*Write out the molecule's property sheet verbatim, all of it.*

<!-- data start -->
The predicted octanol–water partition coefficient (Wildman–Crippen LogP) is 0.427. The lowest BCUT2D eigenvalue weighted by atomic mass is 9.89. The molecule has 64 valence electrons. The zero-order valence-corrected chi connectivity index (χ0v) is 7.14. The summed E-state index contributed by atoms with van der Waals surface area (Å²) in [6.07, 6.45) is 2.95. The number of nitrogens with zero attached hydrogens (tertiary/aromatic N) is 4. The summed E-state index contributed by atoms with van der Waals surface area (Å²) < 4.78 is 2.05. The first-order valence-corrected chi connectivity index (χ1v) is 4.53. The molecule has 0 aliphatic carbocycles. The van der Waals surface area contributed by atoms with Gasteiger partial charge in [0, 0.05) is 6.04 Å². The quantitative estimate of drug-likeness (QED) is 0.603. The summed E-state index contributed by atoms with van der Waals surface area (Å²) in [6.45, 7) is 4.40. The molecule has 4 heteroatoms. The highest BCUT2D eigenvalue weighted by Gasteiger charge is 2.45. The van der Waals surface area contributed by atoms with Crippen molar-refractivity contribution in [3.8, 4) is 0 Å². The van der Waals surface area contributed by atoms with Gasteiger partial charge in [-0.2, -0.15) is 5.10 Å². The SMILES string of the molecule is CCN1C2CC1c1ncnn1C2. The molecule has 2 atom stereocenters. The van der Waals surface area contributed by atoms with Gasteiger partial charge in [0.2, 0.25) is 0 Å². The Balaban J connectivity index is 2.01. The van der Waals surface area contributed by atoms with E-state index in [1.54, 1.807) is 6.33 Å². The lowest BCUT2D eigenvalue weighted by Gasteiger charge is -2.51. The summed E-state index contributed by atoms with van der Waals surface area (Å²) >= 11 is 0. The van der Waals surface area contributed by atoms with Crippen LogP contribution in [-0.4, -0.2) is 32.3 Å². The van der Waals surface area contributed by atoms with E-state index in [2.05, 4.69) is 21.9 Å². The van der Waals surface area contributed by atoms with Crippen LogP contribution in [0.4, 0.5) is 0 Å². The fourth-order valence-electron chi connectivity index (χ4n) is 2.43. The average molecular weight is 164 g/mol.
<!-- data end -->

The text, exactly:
The predicted octanol–water partition coefficient (Wildman–Crippen LogP) is 0.427. The lowest BCUT2D eigenvalue weighted by atomic mass is 9.89. The molecule has 64 valence electrons. The zero-order valence-corrected chi connectivity index (χ0v) is 7.14. The summed E-state index contributed by atoms with van der Waals surface area (Å²) in [6.07, 6.45) is 2.95. The number of nitrogens with zero attached hydrogens (tertiary/aromatic N) is 4. The summed E-state index contributed by atoms with van der Waals surface area (Å²) < 4.78 is 2.05. The first-order valence-corrected chi connectivity index (χ1v) is 4.53. The molecule has 0 aliphatic carbocycles. The van der Waals surface area contributed by atoms with Gasteiger partial charge in [0, 0.05) is 6.04 Å². The quantitative estimate of drug-likeness (QED) is 0.603. The summed E-state index contributed by atoms with van der Waals surface area (Å²) in [6.45, 7) is 4.40. The molecule has 4 heteroatoms. The highest BCUT2D eigenvalue weighted by Gasteiger charge is 2.45. The van der Waals surface area contributed by atoms with Crippen molar-refractivity contribution in [3.8, 4) is 0 Å². The van der Waals surface area contributed by atoms with Gasteiger partial charge in [-0.2, -0.15) is 5.10 Å². The SMILES string of the molecule is CCN1C2CC1c1ncnn1C2. The molecule has 2 atom stereocenters. The van der Waals surface area contributed by atoms with Gasteiger partial charge in [0.2, 0.25) is 0 Å². The Balaban J connectivity index is 2.01. The van der Waals surface area contributed by atoms with E-state index in [1.54, 1.807) is 6.33 Å². The lowest BCUT2D eigenvalue weighted by Gasteiger charge is -2.51. The summed E-state index contributed by atoms with van der Waals surface area (Å²) >= 11 is 0. The van der Waals surface area contributed by atoms with Crippen LogP contribution in [-0.4, -0.2) is 32.3 Å². The van der Waals surface area contributed by atoms with E-state index in [2.05, 4.69) is 21.9 Å². The van der Waals surface area contributed by atoms with Crippen LogP contribution in [0.4, 0.5) is 0 Å². The fourth-order valence-electron chi connectivity index (χ4n) is 2.43. The average molecular weight is 164 g/mol.